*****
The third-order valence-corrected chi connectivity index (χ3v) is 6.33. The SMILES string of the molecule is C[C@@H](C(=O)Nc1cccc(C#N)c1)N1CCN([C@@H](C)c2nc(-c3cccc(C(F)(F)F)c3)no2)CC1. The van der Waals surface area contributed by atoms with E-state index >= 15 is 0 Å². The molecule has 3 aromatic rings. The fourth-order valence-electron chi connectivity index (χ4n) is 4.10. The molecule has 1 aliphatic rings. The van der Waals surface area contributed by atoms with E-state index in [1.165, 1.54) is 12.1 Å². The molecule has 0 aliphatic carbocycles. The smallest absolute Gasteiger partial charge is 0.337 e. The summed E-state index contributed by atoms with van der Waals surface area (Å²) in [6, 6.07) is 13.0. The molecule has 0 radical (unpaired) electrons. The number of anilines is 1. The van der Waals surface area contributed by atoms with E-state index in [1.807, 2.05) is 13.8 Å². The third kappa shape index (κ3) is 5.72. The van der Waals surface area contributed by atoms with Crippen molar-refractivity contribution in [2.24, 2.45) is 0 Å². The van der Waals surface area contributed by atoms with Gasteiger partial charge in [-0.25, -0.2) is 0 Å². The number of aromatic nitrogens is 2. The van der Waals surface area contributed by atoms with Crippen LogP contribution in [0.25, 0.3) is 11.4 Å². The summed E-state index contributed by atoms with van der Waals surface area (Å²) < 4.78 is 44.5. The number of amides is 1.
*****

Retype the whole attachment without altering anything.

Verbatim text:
The third-order valence-corrected chi connectivity index (χ3v) is 6.33. The SMILES string of the molecule is C[C@@H](C(=O)Nc1cccc(C#N)c1)N1CCN([C@@H](C)c2nc(-c3cccc(C(F)(F)F)c3)no2)CC1. The van der Waals surface area contributed by atoms with E-state index >= 15 is 0 Å². The molecule has 3 aromatic rings. The fourth-order valence-electron chi connectivity index (χ4n) is 4.10. The molecule has 1 aliphatic rings. The van der Waals surface area contributed by atoms with E-state index in [1.165, 1.54) is 12.1 Å². The molecule has 0 aliphatic carbocycles. The smallest absolute Gasteiger partial charge is 0.337 e. The summed E-state index contributed by atoms with van der Waals surface area (Å²) in [6, 6.07) is 13.0. The molecule has 0 radical (unpaired) electrons. The number of anilines is 1. The van der Waals surface area contributed by atoms with E-state index in [1.807, 2.05) is 13.8 Å². The third kappa shape index (κ3) is 5.72. The van der Waals surface area contributed by atoms with Crippen molar-refractivity contribution in [2.24, 2.45) is 0 Å². The van der Waals surface area contributed by atoms with Gasteiger partial charge in [-0.25, -0.2) is 0 Å². The number of aromatic nitrogens is 2. The van der Waals surface area contributed by atoms with Crippen LogP contribution in [0.25, 0.3) is 11.4 Å². The summed E-state index contributed by atoms with van der Waals surface area (Å²) < 4.78 is 44.5. The number of amides is 1.